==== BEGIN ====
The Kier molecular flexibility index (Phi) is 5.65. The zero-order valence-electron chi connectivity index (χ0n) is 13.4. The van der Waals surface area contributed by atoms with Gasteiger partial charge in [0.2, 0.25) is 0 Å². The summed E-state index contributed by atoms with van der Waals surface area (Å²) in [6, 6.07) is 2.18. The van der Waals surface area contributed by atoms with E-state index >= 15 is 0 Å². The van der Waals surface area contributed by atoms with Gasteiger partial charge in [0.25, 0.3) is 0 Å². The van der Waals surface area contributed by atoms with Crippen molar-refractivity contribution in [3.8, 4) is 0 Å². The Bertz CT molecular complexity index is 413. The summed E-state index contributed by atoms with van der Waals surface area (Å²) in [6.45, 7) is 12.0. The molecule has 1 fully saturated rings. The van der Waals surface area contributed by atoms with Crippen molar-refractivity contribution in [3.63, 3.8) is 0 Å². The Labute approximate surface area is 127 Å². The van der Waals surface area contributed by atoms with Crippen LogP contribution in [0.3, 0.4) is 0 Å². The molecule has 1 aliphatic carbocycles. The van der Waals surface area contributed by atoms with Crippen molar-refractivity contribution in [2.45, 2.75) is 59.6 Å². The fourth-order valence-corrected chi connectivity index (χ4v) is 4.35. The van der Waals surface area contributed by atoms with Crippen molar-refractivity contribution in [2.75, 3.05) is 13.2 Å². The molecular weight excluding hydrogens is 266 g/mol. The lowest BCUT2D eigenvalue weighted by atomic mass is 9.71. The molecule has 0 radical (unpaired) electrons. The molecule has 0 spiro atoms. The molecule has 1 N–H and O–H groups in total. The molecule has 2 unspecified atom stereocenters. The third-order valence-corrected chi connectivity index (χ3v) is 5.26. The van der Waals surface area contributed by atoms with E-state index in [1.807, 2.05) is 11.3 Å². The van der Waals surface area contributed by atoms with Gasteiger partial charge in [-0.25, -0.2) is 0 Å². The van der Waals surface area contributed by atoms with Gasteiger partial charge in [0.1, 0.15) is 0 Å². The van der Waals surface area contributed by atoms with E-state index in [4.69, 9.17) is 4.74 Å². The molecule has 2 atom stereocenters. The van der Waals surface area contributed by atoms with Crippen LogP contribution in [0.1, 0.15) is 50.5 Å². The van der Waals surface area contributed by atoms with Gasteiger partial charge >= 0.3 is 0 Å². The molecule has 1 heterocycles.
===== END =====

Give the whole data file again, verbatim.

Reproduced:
The Kier molecular flexibility index (Phi) is 5.65. The zero-order valence-electron chi connectivity index (χ0n) is 13.4. The van der Waals surface area contributed by atoms with Gasteiger partial charge in [0.2, 0.25) is 0 Å². The summed E-state index contributed by atoms with van der Waals surface area (Å²) in [6, 6.07) is 2.18. The van der Waals surface area contributed by atoms with E-state index >= 15 is 0 Å². The van der Waals surface area contributed by atoms with Gasteiger partial charge in [0.25, 0.3) is 0 Å². The van der Waals surface area contributed by atoms with Crippen molar-refractivity contribution in [3.8, 4) is 0 Å². The Bertz CT molecular complexity index is 413. The summed E-state index contributed by atoms with van der Waals surface area (Å²) in [6.45, 7) is 12.0. The molecule has 1 fully saturated rings. The van der Waals surface area contributed by atoms with Crippen molar-refractivity contribution in [3.63, 3.8) is 0 Å². The Labute approximate surface area is 127 Å². The van der Waals surface area contributed by atoms with Crippen LogP contribution in [0.3, 0.4) is 0 Å². The molecule has 1 aliphatic carbocycles. The van der Waals surface area contributed by atoms with Crippen molar-refractivity contribution in [2.45, 2.75) is 59.6 Å². The fourth-order valence-corrected chi connectivity index (χ4v) is 4.35. The van der Waals surface area contributed by atoms with Crippen molar-refractivity contribution in [2.75, 3.05) is 13.2 Å². The molecular weight excluding hydrogens is 266 g/mol. The lowest BCUT2D eigenvalue weighted by atomic mass is 9.71. The molecule has 0 radical (unpaired) electrons. The molecule has 0 spiro atoms. The molecule has 1 N–H and O–H groups in total. The molecule has 2 unspecified atom stereocenters. The third-order valence-corrected chi connectivity index (χ3v) is 5.26. The van der Waals surface area contributed by atoms with E-state index in [1.807, 2.05) is 11.3 Å². The van der Waals surface area contributed by atoms with Gasteiger partial charge in [-0.25, -0.2) is 0 Å². The van der Waals surface area contributed by atoms with Gasteiger partial charge in [0.1, 0.15) is 0 Å². The van der Waals surface area contributed by atoms with E-state index in [4.69, 9.17) is 4.74 Å². The molecule has 2 atom stereocenters. The van der Waals surface area contributed by atoms with Crippen LogP contribution in [0.1, 0.15) is 50.5 Å². The van der Waals surface area contributed by atoms with Gasteiger partial charge >= 0.3 is 0 Å². The molecule has 1 heterocycles.